From Environment Illinois
CHICAGO — With waterways like Lake Michigan and the Mississippi River under increasing threat from factory farm pollution and fracking, and with the U.S. Environmental Protection Agency poised to restore Clean Water Act protections to more than half of the nation’s streams, Environment Illinois has joined environmental groups across the country in announcing they are reviving the Clean Water Network, the national network of non-profit organizations working to protect rivers, lakes and wetlands across America.
The Clean Water Network hosts webinars and provides its members with training, policy expertise, and a forum for coordinating grassroots outreach.
Originally founded in 1992, the Clean Water Network will be housed under Environment America Research & Policy Center and guided by an Advisory Board representing a range of local and national clean water groups and diverse regions of the country.
“One year ago tomorrow, a 10,000-gallon chemical spill into West Virginia’s Elk River left 300,000 people without clean drinking water, reminding us how critical Lake Michigan is to our community,” said Wouter Hammink, clean water organizer with Environment Illinois. “To prevent disasters like this in our state, Environment Illinois is joining with allies across the country to fight for clean water protections.”
Kimberly Williams, coordinator of the Clean Water Network, said: “Relaunching the Clean Water Network means building an arsenal of grassroots support for clean water. We couldn’t be more thrilled to be giving a united voice to local watershed groups, the backbone of the clean water movement.”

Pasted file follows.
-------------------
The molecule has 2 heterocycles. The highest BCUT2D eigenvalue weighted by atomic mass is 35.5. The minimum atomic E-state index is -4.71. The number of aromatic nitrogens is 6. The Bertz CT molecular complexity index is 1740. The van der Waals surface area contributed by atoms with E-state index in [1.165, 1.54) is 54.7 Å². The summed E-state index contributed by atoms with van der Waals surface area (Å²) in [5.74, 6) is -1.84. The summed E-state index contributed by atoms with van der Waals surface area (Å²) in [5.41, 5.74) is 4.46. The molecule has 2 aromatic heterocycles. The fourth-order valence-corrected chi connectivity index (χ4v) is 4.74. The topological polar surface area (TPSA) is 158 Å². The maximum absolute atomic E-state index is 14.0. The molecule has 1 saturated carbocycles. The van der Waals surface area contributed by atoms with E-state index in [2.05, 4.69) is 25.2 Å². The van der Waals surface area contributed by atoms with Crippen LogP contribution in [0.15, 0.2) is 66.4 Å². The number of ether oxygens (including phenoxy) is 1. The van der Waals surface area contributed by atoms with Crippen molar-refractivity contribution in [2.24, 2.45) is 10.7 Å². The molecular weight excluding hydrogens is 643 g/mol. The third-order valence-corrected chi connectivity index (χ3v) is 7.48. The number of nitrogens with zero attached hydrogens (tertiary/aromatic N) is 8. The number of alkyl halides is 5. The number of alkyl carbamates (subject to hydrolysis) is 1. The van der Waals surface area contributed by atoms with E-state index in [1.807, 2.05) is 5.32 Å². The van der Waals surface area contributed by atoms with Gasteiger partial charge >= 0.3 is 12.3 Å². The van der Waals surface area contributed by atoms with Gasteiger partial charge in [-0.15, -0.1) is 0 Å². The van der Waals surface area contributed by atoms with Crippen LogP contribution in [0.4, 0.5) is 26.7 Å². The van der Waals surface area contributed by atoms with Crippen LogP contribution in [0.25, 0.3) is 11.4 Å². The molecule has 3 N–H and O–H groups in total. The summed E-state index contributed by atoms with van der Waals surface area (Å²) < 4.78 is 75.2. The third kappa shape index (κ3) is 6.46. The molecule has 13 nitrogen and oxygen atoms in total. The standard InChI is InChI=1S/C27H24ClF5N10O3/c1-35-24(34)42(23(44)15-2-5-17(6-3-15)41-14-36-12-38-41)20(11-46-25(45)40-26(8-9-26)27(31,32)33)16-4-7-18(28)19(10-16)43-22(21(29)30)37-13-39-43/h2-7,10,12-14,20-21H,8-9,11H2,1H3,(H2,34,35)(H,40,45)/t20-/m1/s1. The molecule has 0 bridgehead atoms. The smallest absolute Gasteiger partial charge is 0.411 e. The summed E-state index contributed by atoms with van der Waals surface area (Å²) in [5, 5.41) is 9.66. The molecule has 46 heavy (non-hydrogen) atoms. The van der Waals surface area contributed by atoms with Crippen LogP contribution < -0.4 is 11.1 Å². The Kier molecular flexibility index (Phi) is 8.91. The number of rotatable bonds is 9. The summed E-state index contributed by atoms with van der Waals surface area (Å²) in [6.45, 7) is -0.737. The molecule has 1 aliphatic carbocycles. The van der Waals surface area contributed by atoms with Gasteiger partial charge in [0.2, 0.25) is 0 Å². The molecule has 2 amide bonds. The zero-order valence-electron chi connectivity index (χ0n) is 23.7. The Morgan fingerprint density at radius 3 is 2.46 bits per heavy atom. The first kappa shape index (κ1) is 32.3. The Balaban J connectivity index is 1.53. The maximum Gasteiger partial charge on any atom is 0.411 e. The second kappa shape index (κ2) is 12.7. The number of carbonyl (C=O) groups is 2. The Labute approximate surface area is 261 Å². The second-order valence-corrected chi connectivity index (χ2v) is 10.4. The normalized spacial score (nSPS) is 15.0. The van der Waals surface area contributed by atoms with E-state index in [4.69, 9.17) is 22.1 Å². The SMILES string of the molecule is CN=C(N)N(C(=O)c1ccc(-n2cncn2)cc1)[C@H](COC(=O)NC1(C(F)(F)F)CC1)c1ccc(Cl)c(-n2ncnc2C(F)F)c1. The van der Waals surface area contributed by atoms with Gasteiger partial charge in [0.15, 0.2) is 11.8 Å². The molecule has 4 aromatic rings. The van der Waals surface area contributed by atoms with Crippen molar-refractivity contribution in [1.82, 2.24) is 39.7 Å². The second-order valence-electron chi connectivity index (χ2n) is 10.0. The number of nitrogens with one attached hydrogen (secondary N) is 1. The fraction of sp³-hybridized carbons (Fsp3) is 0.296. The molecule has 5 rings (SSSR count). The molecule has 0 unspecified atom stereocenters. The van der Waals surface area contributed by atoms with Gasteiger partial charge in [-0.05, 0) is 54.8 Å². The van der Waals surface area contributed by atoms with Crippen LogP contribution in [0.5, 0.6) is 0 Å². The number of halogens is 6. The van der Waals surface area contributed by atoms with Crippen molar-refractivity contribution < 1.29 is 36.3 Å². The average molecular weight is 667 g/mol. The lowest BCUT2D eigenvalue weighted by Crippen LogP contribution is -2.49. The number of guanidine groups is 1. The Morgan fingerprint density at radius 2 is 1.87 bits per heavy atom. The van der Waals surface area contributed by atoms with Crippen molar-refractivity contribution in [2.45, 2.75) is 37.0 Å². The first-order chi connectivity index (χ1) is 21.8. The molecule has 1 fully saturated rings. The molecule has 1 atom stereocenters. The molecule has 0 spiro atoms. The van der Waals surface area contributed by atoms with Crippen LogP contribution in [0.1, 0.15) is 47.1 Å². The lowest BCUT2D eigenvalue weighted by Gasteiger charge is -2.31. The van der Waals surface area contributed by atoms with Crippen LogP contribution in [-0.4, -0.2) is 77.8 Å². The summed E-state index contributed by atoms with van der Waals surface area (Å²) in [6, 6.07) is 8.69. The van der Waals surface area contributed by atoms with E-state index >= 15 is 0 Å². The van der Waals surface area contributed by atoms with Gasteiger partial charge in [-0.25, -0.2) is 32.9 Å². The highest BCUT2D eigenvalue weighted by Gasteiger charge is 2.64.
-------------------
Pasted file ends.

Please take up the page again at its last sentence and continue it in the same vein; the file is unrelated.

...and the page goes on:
Jon Devine, a senior attorney in NRDC’s Water Program, said: “Just like the health of the nation’s best known and loved water bodies depends on the feeder streams that flow into them, the clean water community’s strength comes from the watershed groups that protect and use their local waterways every day. At NRDC, we’ve seen how the Network connects these water stewards with folks like us working to ensure that national clean water safeguards remain strong.”
Jan Goldman-Carter, NWF’s senior manager, Wetlands and Water Resources, said: “Throughout its 20-year history, the Clean Water Network has been a key partner in National Wildlife Federation’s work to educate and mobilize concerned citizens to conserve America’s wetlands, lakes and streams through the Clean Water Act and related state permitting programs. We look forward to working closely with the network to advance protections for the nation’s waters in the years to come.”
Rachel Conn, projects director of Amigos Bravos, said: “The Clean Water Network provides essential support to watershed groups across the country. Here in New Mexico, we count on the network to provide us with eyes and ears on the ground in the nation’s capital. We are excited to see the Clean Water Network relaunch, as we depend on the services provided by the network to help us in our efforts to protect the rivers and streams in New Mexico.”
Maya van Rossum, the Delaware Riverkeeper and leader of the four-state organization the Delaware Riverkeeper Network, said: “People have a right to pure water and a healthy environment, but in order to secure and defend these rights, we need to be working and fighting together across watersheds, across issues, across our nation. That is what the Clean Water Network will help us accomplish — creating that stronger, growing and increasingly coordinated force for water protection that is needed to battle back the lobbying, the campaign contributions, and the bought-and-paid-for science that the industry is increasingly using to try to overshadow the voice of the people and our right to the pure water we needed to sustain our present and future healthy lives.”
Andrew Whitehurst, water program director of Gulf Restoration Network, added: “Gulf Restoration Network is happy to be part of the revival of the Clean Water Network. Serving on the advisory board is a way for us to promote and support renewed collaboration among a diverse group of resourceful organizations and talented people around the country, all working to protect and restore our shared water resources.”
Posted Jan. 8, 2015